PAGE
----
The Australian parliament passed marriage equality into law today. As I walked to work on a cold, grey morning in Manchester, UK, I cried. I’ve shed the odd tear in public many times before imagining this day. But today I cried, and I cried, and then I cried some more. I sobbed in my office until I was physically exhausted.
I cried because I and everybody else in my country who has lived a life of being ‘different’, ‘less’ or ‘not worthy’ due to no choice of our own, purely for who we might love, are now, by law, the same, equal, and as worthy as anybody else to marry who we choose.
I cried because the years I have struggled and campaigned for this, the years my friends have struggled and campaigned for this, and the many years before us that many others have fought for this equality, many without seeing the reward, have not been for nothing.
I cried because of the efforts of so many around the country to make this happen. I cried for the little boy in Sydney who wanted to use a sky-writer to tell people to vote yes, and I cried for the teenager in Bega who distributed rainbow socks to anybody he could get to wear them in support – both far too young to actually vote themselves.
I cried for the children and teens now and in the future, queer or otherwise, who won’t grow up in the Australian society I did.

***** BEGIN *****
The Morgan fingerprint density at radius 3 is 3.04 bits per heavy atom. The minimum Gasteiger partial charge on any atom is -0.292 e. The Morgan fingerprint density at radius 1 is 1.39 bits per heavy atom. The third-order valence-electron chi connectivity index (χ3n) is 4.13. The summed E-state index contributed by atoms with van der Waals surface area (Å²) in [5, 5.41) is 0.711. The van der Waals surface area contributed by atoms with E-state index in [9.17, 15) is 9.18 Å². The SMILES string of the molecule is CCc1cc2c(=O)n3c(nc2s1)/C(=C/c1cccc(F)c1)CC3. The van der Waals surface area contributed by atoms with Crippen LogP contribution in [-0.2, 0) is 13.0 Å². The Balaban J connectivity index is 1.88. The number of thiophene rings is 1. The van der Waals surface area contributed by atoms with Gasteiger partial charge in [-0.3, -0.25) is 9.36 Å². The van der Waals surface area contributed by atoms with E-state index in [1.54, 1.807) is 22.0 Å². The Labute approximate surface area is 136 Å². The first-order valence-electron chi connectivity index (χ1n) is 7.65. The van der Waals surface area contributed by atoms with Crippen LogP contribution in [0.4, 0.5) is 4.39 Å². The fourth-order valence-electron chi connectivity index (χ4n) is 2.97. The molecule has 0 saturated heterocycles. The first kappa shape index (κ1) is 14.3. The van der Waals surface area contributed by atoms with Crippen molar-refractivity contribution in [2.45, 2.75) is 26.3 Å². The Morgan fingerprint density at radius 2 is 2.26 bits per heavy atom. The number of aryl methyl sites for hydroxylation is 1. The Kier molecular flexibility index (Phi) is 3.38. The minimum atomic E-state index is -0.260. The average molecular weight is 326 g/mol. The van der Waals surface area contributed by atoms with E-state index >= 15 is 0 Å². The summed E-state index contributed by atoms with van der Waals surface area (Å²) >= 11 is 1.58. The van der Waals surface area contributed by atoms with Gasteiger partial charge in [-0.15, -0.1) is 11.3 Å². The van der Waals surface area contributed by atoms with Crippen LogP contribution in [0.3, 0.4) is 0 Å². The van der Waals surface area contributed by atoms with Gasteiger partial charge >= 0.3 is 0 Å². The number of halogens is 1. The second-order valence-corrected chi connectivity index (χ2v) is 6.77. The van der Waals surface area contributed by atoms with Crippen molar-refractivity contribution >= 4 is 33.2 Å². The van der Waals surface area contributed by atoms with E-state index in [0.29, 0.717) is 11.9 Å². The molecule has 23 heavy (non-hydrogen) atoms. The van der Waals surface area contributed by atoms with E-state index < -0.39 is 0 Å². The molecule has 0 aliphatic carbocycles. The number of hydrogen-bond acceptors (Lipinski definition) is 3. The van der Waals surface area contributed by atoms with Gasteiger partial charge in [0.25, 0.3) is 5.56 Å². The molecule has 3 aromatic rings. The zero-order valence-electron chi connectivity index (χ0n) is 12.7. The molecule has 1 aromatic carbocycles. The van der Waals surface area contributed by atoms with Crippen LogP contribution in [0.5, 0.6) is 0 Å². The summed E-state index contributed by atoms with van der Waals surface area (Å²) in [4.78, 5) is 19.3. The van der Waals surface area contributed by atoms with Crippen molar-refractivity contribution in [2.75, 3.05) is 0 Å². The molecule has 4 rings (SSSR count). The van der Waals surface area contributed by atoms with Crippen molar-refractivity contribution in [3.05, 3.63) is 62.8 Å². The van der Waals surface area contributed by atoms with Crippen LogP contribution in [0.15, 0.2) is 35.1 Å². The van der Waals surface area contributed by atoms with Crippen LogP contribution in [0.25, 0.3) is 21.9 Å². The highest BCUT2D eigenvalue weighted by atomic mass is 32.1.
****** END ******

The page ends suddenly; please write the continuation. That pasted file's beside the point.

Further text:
I cried because all those people who called me names, spat at me, threatened me, excluded me, and even probably hated me, just because of my perceived sexuality, cannot put me down anymore; I am now part of the majority (well, A majority at least).
I cried because the woman who lived next door to me and who, when as a teenager my soccer ball hit the fence, screeched at me “poofter” and “faggot”, her words cutting me like knives as I ran and hid in my bedroom, may one day watch over that same fence as I marry a man in the back garden. I may be a poofter or I may not be; whatever I am, I am proud of it, and I will not hide anymore.
I cried because I am happy. I cried because I am proud.
I cried because I am relieved, and so, so exhausted.
I cried because some people still said no.
I cried because everything still hurts.
I cried because many of the people who I love and care about so much will never fully understand how this feels, nor can they fully understand how I have felt all these years. Today we can celebrate together, but it doesn’t erase how lonely I have been, not yet at least.
I cried because I. Am. Okay.
I cried because things will be better.
I cried because, at least for a moment in this crazy and often hurtful world, love wins.
2 thoughts on “Australian Marriage Equality: Why I cried today, and then cried some more.”
Thank you so much for this post, Billy – it made me cry (again). I can now marry my partner of over 20 years. As lifelong feminists, we haven’t been big fans of marriage as an institution, yet I have been surprised by how emotional we have become at each step in this process. Whether we choose to get married or not, now we have the choice. And that has huge symbolic value.
All the best
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I’ve always been pretty opposed to marriage itself too (a woman in purity white is given away from one man to another man to obey them???), well the religious institution version at least. I wouldn’t mind if the country didn’t have marriage at all, as long as everyone is equal and has the same choices available to them. This is about so much more than marriage, and a law won’t change it all, but it is a start. Thanks for your comment – it’s comforting to hear other’s stories too. And all the best to you and your partner, whatever you decide to do.